In a quiet little corner on the east side of Rotorua, an old, unassuming industrial building belies the impressive eco magic that takes place inside.
It’s here that a team of Vortex Group’s engineers is hard at work creating state-of-the-art turbines built to harness a natural resource – water – to create a valuable source of renewable energy.
Jevon Priestley founded Vortex in 2015 after working for an engineering company in Kawerau and seeing an opportunity to specialise in meeting the growing demand for renewable energy solutions, or what Jevon calls a “water-to-wire solution”.
“We decided it was an area that was important enough to just do exclusively, and there was a large enough opportunity to go into the renewable energy space,” Jevon says.
“We are a country that wants to pay attention to the environment. That means there are opportunities in the renewable energy sector which we should be grabbing at the front end. There are 48 small hydro power stations in New Zealand and potentially the ability to make a lot more.”
Jevon says he chose to locate Vortex in Rotorua as it’s centrally located close to the main power generators in the North Island, and “very attractive to visitors from both within New Zealand and offshore.”
From drafts to 3D models to the final product, everything is made right here
“We have trouble finding trade staff but that is the same New Zealand wide. In terms of attracting talent from overseas, Rotorua is a nice draw card for people looking to have a good lifestyle and really has a lot to offer for young families.
“Housing is still reasonable and so getting on to the house ownership ladder is still achievable for young people under their own steam, as long as they are committed.”
Incorporating modern technology such as drones and 3D scans assists Vortex in the planning and designing stages, and they’ve got their own mechanical capabilities to make, install and commission everything themselves.
“We do all our making here in Rotorua. We don’t just make the equipment, we also design the electrical side which is quite a complex control system. So we do all our own design and manufacturing, and we do all of that using local companies who are subcontracted.”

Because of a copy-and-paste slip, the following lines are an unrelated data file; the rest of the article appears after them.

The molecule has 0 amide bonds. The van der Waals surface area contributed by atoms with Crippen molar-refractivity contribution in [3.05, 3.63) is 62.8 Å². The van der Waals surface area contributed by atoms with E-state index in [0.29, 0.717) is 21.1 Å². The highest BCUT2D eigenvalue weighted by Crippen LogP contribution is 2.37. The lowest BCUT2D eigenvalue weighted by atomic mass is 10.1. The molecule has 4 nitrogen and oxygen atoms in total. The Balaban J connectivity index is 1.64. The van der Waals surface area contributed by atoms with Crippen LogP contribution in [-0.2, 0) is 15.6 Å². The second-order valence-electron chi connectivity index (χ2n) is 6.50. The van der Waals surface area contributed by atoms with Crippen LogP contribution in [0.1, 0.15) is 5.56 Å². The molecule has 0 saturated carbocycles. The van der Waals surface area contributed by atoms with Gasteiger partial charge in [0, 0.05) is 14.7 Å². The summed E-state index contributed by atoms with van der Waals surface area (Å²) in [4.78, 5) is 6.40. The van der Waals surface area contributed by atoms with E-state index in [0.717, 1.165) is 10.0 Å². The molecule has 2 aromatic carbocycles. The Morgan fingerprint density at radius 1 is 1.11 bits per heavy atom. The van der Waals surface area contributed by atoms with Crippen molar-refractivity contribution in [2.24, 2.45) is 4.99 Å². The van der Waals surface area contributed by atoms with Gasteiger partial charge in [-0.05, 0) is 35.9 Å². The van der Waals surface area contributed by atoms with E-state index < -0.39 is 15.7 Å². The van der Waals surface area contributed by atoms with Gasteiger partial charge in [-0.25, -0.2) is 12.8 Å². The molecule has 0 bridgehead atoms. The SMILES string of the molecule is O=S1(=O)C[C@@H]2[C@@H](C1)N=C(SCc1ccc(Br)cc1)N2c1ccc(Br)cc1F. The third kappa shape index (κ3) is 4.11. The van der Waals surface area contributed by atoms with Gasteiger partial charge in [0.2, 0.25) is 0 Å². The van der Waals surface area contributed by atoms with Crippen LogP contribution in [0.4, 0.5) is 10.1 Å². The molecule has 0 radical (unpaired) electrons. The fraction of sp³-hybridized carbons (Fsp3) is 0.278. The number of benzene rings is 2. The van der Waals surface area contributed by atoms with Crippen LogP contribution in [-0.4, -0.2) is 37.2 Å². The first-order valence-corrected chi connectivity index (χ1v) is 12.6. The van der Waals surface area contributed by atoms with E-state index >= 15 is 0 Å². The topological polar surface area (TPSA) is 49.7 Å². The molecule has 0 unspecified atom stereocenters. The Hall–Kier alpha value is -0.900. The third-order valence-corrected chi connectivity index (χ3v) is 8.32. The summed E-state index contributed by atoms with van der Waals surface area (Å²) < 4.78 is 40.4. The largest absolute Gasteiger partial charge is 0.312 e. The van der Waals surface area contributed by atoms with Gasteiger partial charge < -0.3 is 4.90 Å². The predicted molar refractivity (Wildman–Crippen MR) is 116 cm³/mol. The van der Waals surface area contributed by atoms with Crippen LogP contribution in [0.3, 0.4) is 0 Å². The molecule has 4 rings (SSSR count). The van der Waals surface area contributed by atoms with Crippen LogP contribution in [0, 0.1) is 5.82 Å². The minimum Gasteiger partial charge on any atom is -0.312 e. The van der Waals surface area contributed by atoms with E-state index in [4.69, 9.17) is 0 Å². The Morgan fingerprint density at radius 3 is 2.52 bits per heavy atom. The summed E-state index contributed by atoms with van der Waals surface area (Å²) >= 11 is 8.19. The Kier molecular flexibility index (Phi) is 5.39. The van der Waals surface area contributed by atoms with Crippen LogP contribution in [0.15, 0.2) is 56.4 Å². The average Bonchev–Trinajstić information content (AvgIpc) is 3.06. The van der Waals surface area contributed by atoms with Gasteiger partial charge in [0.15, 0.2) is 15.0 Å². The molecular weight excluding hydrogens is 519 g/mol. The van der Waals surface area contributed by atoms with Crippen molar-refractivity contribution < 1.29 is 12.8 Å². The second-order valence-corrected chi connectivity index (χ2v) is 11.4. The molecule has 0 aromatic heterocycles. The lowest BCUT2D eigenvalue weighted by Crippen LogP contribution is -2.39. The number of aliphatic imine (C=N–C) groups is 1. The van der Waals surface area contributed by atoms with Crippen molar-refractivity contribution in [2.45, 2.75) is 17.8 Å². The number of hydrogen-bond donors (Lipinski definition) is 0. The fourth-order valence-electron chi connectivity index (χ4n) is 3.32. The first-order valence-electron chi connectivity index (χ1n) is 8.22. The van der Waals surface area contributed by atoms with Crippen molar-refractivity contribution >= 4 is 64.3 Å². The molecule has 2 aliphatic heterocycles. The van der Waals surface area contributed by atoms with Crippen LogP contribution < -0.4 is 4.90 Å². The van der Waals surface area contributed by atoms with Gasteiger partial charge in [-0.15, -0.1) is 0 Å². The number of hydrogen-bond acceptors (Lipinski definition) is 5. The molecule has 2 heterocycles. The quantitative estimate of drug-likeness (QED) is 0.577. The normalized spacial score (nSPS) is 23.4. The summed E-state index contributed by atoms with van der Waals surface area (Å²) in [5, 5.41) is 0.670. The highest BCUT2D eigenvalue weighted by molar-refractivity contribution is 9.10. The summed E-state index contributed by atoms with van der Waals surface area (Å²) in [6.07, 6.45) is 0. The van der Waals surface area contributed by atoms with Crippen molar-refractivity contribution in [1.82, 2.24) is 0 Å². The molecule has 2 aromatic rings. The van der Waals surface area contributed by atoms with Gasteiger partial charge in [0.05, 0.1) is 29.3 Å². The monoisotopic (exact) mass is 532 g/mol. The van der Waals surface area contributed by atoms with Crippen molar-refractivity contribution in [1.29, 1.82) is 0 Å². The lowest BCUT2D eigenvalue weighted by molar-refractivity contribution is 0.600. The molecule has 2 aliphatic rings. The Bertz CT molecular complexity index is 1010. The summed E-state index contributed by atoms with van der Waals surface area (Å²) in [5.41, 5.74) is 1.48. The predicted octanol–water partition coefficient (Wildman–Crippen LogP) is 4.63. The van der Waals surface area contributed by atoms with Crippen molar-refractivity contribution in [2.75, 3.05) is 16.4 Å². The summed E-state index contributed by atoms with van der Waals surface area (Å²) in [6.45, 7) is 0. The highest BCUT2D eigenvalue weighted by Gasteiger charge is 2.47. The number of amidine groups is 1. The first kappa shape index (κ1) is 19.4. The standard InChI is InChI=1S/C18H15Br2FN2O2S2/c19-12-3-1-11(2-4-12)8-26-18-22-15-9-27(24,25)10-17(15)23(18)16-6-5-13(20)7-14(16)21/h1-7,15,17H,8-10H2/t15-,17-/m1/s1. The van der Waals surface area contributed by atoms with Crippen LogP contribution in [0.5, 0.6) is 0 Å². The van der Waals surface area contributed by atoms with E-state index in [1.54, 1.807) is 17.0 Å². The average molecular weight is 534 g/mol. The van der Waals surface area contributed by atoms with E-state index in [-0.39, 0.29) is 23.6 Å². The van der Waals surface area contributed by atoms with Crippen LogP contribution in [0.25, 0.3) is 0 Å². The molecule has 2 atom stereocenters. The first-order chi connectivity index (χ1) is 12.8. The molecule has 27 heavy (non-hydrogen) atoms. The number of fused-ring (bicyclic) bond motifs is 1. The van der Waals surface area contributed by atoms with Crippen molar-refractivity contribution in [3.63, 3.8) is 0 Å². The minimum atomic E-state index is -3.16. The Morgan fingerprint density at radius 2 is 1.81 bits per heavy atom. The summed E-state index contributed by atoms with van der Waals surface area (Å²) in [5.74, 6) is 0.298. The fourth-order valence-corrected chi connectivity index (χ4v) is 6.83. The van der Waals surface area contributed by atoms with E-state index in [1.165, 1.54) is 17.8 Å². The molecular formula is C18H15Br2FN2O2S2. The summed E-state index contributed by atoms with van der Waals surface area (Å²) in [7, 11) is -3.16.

Vortex’s vision is to be a leading supplier of small to medium complete hydropower generation solutions in the Asia-Pacific region and they appear to be on target as the team has already doubled in size to keep up with demand.
“We’ve made four turbines in New Zealand but most of our turbines are offshore. We do a lot of work in the South Pacific.
“We’re certainly well positioned to sell our wares into the Southeast Asian market, which is the biggest growth market in the world.
“There is innovation and capability to manufacture in this country for those large markets. Those markets are great at replicating. They’re not always great at innovating. We are good at innovating here, we just don’t sell it well. We look too inwardly, unlike some other European companies.
“They sell high-value, technology-rich things that are difficult to make, like the stuff that [Vortex] make. They’re not easily copied, so you don’t have to be the cheapest option. However, you have to have a high level of innovation and a high level of manufacturing expertise and capability, which we’ve got in New Zealand.”
What does the future hold for Vortex?
“We’re working on a large $20 million project north of Auckland, for a farmer, which we call a ‘shovel-ready project’. It’ll employ people here in Rotorua as well as create a bunch of jobs up north.”
As technology changes, so does the increase in demand for Vortex’s turbines.
“We’re working very hard to develop what we call our climate guardian range of turbines which is loaded down to 2 kilowatts (you need about 4kw to run a New Zealand household). That’s where we see a real mass market. We’re making eight right now for New Zealand but we see the export market holding the strongest potential.
“We’re also creating a Vortex Hydro Map app where customers can enter the data they need to find a solution out of our product range. That’s what they want in Asia but we hope it’ll become popular here too.”